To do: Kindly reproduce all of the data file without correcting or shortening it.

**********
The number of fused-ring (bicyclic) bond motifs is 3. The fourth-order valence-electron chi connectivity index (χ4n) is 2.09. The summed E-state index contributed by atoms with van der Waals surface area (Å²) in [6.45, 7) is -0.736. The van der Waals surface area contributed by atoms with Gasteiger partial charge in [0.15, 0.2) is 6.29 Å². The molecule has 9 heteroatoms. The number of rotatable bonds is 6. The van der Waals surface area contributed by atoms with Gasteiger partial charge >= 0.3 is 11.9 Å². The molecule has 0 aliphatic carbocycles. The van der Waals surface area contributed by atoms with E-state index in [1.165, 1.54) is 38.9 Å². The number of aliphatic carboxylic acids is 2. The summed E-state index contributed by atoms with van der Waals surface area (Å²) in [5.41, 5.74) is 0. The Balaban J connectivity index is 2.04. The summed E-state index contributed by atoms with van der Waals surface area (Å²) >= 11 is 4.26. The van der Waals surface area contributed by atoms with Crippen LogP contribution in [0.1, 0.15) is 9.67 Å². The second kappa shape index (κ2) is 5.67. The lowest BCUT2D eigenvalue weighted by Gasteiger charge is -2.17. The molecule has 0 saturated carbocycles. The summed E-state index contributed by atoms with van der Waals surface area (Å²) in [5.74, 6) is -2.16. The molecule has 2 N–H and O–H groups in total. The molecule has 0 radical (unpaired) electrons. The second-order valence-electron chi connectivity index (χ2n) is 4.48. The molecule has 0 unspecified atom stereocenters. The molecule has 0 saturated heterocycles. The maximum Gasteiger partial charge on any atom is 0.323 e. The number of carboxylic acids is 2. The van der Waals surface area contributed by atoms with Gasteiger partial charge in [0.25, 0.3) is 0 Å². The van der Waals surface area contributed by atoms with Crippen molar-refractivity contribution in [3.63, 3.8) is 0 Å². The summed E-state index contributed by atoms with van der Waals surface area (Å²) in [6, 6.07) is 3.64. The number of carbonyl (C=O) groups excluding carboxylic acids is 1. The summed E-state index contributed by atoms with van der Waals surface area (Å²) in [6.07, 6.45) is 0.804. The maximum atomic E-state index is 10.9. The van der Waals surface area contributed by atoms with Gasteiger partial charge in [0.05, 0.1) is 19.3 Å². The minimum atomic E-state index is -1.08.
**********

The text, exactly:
The number of fused-ring (bicyclic) bond motifs is 3. The fourth-order valence-electron chi connectivity index (χ4n) is 2.09. The summed E-state index contributed by atoms with van der Waals surface area (Å²) in [6.45, 7) is -0.736. The van der Waals surface area contributed by atoms with Gasteiger partial charge in [0.15, 0.2) is 6.29 Å². The molecule has 9 heteroatoms. The number of rotatable bonds is 6. The van der Waals surface area contributed by atoms with Gasteiger partial charge >= 0.3 is 11.9 Å². The molecule has 0 aliphatic carbocycles. The van der Waals surface area contributed by atoms with E-state index in [1.165, 1.54) is 38.9 Å². The number of aliphatic carboxylic acids is 2. The summed E-state index contributed by atoms with van der Waals surface area (Å²) in [5.41, 5.74) is 0. The Balaban J connectivity index is 2.04. The summed E-state index contributed by atoms with van der Waals surface area (Å²) >= 11 is 4.26. The van der Waals surface area contributed by atoms with Crippen LogP contribution in [0.1, 0.15) is 9.67 Å². The second kappa shape index (κ2) is 5.67. The lowest BCUT2D eigenvalue weighted by Gasteiger charge is -2.17. The molecule has 0 saturated carbocycles. The summed E-state index contributed by atoms with van der Waals surface area (Å²) in [5.74, 6) is -2.16. The molecule has 2 N–H and O–H groups in total. The molecule has 0 radical (unpaired) electrons. The second-order valence-electron chi connectivity index (χ2n) is 4.48. The molecule has 0 unspecified atom stereocenters. The molecule has 0 saturated heterocycles. The maximum Gasteiger partial charge on any atom is 0.323 e. The number of carboxylic acids is 2. The van der Waals surface area contributed by atoms with Gasteiger partial charge in [0.25, 0.3) is 0 Å². The van der Waals surface area contributed by atoms with Crippen molar-refractivity contribution in [3.63, 3.8) is 0 Å². The summed E-state index contributed by atoms with van der Waals surface area (Å²) in [6, 6.07) is 3.64. The number of carbonyl (C=O) groups excluding carboxylic acids is 1. The summed E-state index contributed by atoms with van der Waals surface area (Å²) in [6.07, 6.45) is 0.804. The maximum atomic E-state index is 10.9. The van der Waals surface area contributed by atoms with Gasteiger partial charge in [0.05, 0.1) is 19.3 Å². The minimum atomic E-state index is -1.08.